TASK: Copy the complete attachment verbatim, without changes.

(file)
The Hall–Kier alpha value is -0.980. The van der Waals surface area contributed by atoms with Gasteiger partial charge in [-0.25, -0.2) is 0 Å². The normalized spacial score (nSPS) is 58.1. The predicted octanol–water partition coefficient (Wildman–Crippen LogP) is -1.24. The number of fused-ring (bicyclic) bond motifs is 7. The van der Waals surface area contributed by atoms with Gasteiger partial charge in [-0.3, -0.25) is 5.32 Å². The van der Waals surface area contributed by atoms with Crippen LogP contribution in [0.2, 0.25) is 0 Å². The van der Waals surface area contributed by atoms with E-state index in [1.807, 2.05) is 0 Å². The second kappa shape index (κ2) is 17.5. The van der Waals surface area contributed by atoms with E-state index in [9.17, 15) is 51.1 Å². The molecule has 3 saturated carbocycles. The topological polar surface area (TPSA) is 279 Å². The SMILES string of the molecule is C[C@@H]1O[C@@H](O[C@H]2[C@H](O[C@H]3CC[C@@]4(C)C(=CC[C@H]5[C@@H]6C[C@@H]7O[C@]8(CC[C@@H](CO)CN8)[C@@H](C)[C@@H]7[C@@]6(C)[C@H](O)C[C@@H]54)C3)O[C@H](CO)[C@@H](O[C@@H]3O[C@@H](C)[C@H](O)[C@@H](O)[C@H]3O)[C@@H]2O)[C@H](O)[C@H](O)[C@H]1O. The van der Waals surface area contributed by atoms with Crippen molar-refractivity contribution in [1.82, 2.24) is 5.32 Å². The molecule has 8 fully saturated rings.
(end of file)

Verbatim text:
The Hall–Kier alpha value is -0.980. The van der Waals surface area contributed by atoms with Gasteiger partial charge in [-0.25, -0.2) is 0 Å². The normalized spacial score (nSPS) is 58.1. The predicted octanol–water partition coefficient (Wildman–Crippen LogP) is -1.24. The number of fused-ring (bicyclic) bond motifs is 7. The van der Waals surface area contributed by atoms with Gasteiger partial charge in [-0.3, -0.25) is 5.32 Å². The van der Waals surface area contributed by atoms with Crippen LogP contribution in [0.2, 0.25) is 0 Å². The van der Waals surface area contributed by atoms with E-state index in [1.807, 2.05) is 0 Å². The second kappa shape index (κ2) is 17.5. The van der Waals surface area contributed by atoms with E-state index in [9.17, 15) is 51.1 Å². The molecule has 3 saturated carbocycles. The topological polar surface area (TPSA) is 279 Å². The SMILES string of the molecule is C[C@@H]1O[C@@H](O[C@H]2[C@H](O[C@H]3CC[C@@]4(C)C(=CC[C@H]5[C@@H]6C[C@@H]7O[C@]8(CC[C@@H](CO)CN8)[C@@H](C)[C@@H]7[C@@]6(C)[C@H](O)C[C@@H]54)C3)O[C@H](CO)[C@@H](O[C@@H]3O[C@@H](C)[C@H](O)[C@@H](O)[C@H]3O)[C@@H]2O)[C@H](O)[C@H](O)[C@H]1O. The van der Waals surface area contributed by atoms with Crippen molar-refractivity contribution in [1.82, 2.24) is 5.32 Å². The molecule has 8 fully saturated rings.